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Re: [PATCH] Named symbol references

From: Akim Demaille
Subject: Re: [PATCH] Named symbol references
Date: Wed, 18 Feb 2009 11:34:02 +0100
User-agent: Gnus/5.110006 (No Gnus v0.6) Emacs/22.0.95 (gnu/linux)

>>> "JED" == Joel E Denny <address@hidden> writes:

 >> 1. Syntax
 >> Joel's proposed "bracket" syntax is implemented. It looks like the
 >> following:
 >> exp: exp[left] + exp[right] { $$ = $left + $right; } ;
 >> I decided, for now, not to allow named reference for rule's LHS, because (1)
 >> '$$' is already very short, clear and has stable semantics, whatever the
 >> symbol order in RHS; (2) in mid-rule actions, the '$$' has a different
 >> semantics, and it is currently not possible to assign to actual '$$'; Should
 >> we decide to remove this limitation by enabling symbolic names for LHS ?
 >> Please advice.

 > Your requirement that $$ and @$ always be used for the LHS somehow feels 
 > cleaner to me at the moment.  I think I can train my brain to ignore the 
 > LHS symbol name when I see the $exp or $term in your examples:

 >   exp : exp { $$ = $exp; }[left] + exp[right] { $$ = $<type>left + $right; }

 >   term: term '*' fact { $$ = $term * $fact; } ;

 > Does this bother anyone?

I am not really comfortable with that, but I can live with it.

 >> 2. Lexical definition.
 >> As for now, I defined the symbolic reference as a non empty ID, allowing
 >> exactly the same char set as for symbol names. It is because, the symbol
 >> names themselves are playing role of symbolic references, when '[]' is
 >> omitted. Now, we have a minor problem with dots (I faced it when trying to
 >> compile my existing big grammars for Verilog and VHDL). In semantic action
 >> code we may have: $name.field, where '.field' is a reference to a field of
 >> %union component, which is a struct. If dots are allowed in symbolic named,
 >> all the name is eaten by the ID. The obvious solution here is
 >> "($name).field". I just needed to change it in my grammars by a regexp.

 > Ugh.  This may come up frequently with locations.  For example, 
 > @left.first_line seems right, but it's wrong.

 > This makes me wonder if Bison should require brackets after $ and @ as in 
 > the following:

 >   exp: exp[left] + exp[right] { $$ = $[left] + $[right]; } ;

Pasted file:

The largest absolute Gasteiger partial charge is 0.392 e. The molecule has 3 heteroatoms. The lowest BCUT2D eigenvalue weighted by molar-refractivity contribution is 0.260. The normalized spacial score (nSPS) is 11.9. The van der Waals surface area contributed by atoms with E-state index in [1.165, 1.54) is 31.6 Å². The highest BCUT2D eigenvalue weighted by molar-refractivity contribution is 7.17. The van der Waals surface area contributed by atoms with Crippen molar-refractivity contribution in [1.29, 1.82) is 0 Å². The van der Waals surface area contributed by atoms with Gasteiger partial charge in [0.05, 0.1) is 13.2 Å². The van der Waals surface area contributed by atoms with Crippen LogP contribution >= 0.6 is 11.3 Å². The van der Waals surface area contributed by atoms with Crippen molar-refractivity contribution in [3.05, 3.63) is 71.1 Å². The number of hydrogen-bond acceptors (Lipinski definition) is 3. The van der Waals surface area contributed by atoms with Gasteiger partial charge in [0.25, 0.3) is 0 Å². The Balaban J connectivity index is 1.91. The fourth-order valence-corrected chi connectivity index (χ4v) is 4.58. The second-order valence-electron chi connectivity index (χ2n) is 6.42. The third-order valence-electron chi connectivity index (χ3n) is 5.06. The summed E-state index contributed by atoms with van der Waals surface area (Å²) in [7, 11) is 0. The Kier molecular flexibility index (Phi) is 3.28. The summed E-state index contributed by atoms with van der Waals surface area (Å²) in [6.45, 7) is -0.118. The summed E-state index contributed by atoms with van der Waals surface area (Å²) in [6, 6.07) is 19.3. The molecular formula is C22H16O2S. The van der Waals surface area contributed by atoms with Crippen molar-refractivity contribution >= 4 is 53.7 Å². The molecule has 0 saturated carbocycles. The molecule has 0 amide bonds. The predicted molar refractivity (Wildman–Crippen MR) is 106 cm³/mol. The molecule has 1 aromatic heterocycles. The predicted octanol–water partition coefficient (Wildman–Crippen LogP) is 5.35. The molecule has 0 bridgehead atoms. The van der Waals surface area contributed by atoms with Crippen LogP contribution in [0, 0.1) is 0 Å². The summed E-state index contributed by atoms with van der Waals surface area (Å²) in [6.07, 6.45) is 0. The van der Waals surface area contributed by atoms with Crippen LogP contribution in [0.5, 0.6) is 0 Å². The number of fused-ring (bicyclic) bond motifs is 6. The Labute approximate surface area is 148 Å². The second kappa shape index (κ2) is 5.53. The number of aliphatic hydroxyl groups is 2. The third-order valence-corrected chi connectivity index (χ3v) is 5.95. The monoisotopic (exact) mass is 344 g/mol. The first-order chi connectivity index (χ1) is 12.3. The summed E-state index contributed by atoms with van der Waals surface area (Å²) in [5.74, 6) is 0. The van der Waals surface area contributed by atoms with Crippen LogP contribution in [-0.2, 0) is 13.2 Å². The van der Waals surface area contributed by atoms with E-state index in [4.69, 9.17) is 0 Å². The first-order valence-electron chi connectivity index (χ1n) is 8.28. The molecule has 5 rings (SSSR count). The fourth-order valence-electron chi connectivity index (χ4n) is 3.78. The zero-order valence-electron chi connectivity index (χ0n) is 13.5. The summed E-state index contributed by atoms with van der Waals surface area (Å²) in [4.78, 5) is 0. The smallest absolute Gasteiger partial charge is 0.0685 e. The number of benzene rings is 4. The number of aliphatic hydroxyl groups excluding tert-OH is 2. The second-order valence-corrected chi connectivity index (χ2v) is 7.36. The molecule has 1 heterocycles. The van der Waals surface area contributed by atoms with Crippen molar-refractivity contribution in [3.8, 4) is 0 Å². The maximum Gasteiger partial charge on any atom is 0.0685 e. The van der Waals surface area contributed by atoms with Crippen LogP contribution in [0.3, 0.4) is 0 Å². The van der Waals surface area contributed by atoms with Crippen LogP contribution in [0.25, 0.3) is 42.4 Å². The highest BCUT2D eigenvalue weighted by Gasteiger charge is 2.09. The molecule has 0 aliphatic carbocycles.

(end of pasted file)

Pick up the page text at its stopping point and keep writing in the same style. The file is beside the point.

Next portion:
> If we say that the brackets following $ and @ are not optional, there 
 > should never be confusion.  For example, the user would have to write 
 > $[] and @[left].first_line, which I think are clear.  Bison would 
 > complain that $ and @left.first_line have syntax errors immediately 
 > following the $ and @.

 > On the other hand, this bracket notation is perhaps slightly more verbose.  
 > Maybe your way is ok considering the following observation.  Let's say a 
 > user writes $name.field and means that field is a member of $name.  
 > Because this user has clearly forgotten how Bison treats ".", he probably 
 > has not chosen name.field as the name of any symbol.  Thus, rather than 
 > quietly misunderstanding the user's intentions, Bison would complain that 
 > it doesn't recognize $name.field.  Seeing this complaint, the user would 
 > have an opportunity to correct his mistake.  If we want to be really 
 > helpful, Bison could even detect a "." in an unrecognized name and remind 
 > the user of this issue.

 > I'm not sure which of those approaches is better.

Personally, I would accept only dot-less names without brackets, but
accept dots within brackets.  It is not common to use dots in names,
and I venture that those who do don't have many symbols with dots:
only some of them.  So I feel that requiring the bracket is too
expensive.  So I would accept $name.field as denoting $[name].field.
But if you feel this is really taking chances for the user, maybe we
can peek at the field name, and warn only when it happens to be an
existing symbol name?

But then again, I can live with your second proposal.  The first is
too expensive imho.

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